After a bust by U.S. and British intelligence, A. Q. Khan confessed to selling nuclear secrets last February. Once a hero in his native Pakistan, he now lives under house arrest

De koopwaar

Khan sold equipment similar to these centrifuges turned over by Libya to the U.S. last March. The centrifuges are designed to refine uranium, which can be used as fuel—or to make nuclear bombs

Osama bin Laden
Al Qaeda has not been tied to Khan, but is actively seeking the bomb


Muammar Gaddhaffi
Gaddafi spent millions on Khan's equipment and bomb designs

Kim Jong Il
North Korea was another Khan centrifuge customer


Ayatollah Ali Khameini
Iran's mullahs bought centrifuges for their nuclear programs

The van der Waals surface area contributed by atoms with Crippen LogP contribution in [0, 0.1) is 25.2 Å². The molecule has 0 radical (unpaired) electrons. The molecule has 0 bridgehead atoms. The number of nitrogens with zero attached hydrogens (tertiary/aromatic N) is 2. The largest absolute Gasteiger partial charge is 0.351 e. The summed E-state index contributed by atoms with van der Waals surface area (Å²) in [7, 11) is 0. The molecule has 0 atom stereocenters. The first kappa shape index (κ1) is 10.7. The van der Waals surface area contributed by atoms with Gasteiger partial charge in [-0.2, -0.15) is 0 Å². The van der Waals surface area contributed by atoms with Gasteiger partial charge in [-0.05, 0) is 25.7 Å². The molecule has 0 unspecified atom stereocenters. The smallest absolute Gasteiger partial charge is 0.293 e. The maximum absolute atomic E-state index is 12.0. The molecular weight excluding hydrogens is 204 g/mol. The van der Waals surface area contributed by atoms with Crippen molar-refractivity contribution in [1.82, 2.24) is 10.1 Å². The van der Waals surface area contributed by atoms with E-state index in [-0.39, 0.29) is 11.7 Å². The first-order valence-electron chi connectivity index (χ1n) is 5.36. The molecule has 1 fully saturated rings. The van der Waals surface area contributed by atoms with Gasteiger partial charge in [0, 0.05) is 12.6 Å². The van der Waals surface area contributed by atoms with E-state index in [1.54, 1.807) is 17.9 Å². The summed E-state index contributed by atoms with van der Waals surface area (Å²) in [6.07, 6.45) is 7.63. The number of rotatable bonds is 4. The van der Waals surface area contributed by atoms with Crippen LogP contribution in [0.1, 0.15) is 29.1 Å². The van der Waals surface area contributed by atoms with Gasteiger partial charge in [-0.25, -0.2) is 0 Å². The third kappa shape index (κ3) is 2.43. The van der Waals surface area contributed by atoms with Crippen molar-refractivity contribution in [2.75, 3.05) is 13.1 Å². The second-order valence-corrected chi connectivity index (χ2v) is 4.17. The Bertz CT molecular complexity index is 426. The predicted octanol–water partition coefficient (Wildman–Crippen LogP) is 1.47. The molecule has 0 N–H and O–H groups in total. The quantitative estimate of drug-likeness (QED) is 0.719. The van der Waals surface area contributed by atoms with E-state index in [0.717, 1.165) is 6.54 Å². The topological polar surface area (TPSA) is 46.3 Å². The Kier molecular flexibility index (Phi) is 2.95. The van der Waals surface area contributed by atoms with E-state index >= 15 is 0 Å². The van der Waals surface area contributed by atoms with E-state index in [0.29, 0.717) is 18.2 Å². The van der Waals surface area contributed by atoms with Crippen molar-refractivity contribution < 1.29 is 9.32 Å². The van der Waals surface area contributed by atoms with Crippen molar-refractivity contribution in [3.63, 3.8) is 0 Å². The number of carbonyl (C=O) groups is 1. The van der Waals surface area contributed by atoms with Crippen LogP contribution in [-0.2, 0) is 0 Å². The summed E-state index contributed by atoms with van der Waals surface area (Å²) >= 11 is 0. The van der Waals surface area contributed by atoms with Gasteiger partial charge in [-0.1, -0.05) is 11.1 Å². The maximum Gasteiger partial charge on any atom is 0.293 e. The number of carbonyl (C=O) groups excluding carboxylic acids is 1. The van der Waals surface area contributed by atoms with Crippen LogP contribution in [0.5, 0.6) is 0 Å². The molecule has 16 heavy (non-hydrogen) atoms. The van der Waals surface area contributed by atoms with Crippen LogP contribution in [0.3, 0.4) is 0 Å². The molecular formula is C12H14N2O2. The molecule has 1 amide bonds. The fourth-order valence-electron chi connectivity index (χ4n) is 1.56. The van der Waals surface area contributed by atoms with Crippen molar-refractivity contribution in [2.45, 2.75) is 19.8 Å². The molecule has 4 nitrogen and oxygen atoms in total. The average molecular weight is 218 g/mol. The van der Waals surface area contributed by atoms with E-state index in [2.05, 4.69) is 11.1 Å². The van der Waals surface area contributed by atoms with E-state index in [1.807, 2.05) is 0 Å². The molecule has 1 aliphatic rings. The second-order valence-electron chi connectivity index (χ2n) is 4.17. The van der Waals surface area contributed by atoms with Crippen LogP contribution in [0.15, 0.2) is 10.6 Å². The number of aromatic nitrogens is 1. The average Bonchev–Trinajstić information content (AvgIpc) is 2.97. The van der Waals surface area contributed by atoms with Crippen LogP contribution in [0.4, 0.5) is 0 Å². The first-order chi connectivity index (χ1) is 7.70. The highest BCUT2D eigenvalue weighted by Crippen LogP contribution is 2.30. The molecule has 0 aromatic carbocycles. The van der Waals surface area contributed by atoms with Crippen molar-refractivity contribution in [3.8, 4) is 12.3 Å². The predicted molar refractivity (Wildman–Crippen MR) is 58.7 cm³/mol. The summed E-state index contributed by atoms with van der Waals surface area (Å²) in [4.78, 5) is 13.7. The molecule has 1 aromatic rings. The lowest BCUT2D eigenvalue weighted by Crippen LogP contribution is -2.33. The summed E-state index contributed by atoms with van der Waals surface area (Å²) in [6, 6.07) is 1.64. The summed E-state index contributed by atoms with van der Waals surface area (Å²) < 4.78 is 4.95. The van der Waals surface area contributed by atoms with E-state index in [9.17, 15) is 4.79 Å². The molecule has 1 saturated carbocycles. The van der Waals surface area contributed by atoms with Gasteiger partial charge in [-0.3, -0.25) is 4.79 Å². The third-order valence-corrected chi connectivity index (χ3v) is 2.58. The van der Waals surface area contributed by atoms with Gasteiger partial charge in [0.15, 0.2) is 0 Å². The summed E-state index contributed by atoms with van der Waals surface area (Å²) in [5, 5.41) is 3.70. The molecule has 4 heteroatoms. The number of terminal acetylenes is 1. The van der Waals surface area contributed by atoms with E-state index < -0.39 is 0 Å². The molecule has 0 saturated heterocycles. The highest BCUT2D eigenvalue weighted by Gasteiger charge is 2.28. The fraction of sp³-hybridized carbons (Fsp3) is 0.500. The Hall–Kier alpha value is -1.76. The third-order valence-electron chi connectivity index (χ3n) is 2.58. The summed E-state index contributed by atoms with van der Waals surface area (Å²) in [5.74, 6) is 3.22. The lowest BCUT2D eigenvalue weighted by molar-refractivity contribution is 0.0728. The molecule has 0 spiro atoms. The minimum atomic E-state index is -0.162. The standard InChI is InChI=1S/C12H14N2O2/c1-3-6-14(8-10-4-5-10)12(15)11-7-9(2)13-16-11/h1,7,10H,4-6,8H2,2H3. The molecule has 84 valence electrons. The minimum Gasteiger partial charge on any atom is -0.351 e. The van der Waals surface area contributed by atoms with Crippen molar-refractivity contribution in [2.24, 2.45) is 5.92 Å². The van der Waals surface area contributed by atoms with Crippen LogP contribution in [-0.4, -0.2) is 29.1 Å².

Johan Meyer
Owner of South African engineering company Tradefin, where a police raid discovered a massive steel-processing system destined for Libya


Buhary Sayed Abu Tahir
Khan protégé, he coordinated the network from Dubai. Arrested in 2003, Tahir has divulged secrets of the network's operations

Gerhard Wisser
An associate of Meyer's and managing director of Krisch Engineering, he is accused of being a conduit to the Khan network


At a White House meeting in December, Bush pressed Pakistan's leader to open Khan up to questioning. Musharraf said the CIA could only submit written queries

ISBN 90-5087-027-9

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